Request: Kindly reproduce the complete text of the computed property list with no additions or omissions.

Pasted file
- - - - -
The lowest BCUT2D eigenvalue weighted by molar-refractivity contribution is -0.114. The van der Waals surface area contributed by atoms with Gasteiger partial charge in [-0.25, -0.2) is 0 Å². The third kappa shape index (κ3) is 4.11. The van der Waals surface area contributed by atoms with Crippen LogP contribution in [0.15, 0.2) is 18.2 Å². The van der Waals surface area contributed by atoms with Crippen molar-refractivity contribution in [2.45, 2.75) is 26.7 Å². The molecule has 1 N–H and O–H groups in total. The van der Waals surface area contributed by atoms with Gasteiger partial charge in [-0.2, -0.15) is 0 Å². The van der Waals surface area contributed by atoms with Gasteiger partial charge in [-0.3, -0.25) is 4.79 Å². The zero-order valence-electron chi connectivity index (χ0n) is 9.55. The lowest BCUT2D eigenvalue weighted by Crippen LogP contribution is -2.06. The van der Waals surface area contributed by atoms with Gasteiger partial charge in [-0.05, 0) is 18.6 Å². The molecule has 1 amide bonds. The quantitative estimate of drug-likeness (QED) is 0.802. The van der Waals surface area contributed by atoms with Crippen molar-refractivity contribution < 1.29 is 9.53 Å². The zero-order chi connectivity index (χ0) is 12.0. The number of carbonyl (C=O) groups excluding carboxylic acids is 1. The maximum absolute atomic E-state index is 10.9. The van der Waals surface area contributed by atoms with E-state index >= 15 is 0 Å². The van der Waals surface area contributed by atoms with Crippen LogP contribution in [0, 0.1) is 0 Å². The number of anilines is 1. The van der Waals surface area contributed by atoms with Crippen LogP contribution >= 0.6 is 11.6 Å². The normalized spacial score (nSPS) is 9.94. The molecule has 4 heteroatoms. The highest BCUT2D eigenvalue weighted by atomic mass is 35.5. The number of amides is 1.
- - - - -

The lowest BCUT2D eigenvalue weighted by molar-refractivity contribution is -0.114. The van der Waals surface area contributed by atoms with Gasteiger partial charge in [-0.25, -0.2) is 0 Å². The third kappa shape index (κ3) is 4.11. The van der Waals surface area contributed by atoms with Crippen LogP contribution in [0.15, 0.2) is 18.2 Å². The van der Waals surface area contributed by atoms with Crippen molar-refractivity contribution in [2.45, 2.75) is 26.7 Å². The molecule has 1 N–H and O–H groups in total. The van der Waals surface area contributed by atoms with Gasteiger partial charge in [-0.2, -0.15) is 0 Å². The van der Waals surface area contributed by atoms with Gasteiger partial charge in [-0.3, -0.25) is 4.79 Å². The zero-order valence-electron chi connectivity index (χ0n) is 9.55. The lowest BCUT2D eigenvalue weighted by Crippen LogP contribution is -2.06. The van der Waals surface area contributed by atoms with Gasteiger partial charge in [-0.05, 0) is 18.6 Å². The molecule has 1 amide bonds. The quantitative estimate of drug-likeness (QED) is 0.802. The van der Waals surface area contributed by atoms with Crippen molar-refractivity contribution < 1.29 is 9.53 Å². The zero-order chi connectivity index (χ0) is 12.0. The number of carbonyl (C=O) groups excluding carboxylic acids is 1. The maximum absolute atomic E-state index is 10.9. The van der Waals surface area contributed by atoms with E-state index >= 15 is 0 Å². The van der Waals surface area contributed by atoms with Crippen LogP contribution in [0, 0.1) is 0 Å². The number of anilines is 1. The van der Waals surface area contributed by atoms with Crippen LogP contribution >= 0.6 is 11.6 Å². The normalized spacial score (nSPS) is 9.94. The molecule has 4 heteroatoms. The highest BCUT2D eigenvalue weighted by atomic mass is 35.5. The number of amides is 1.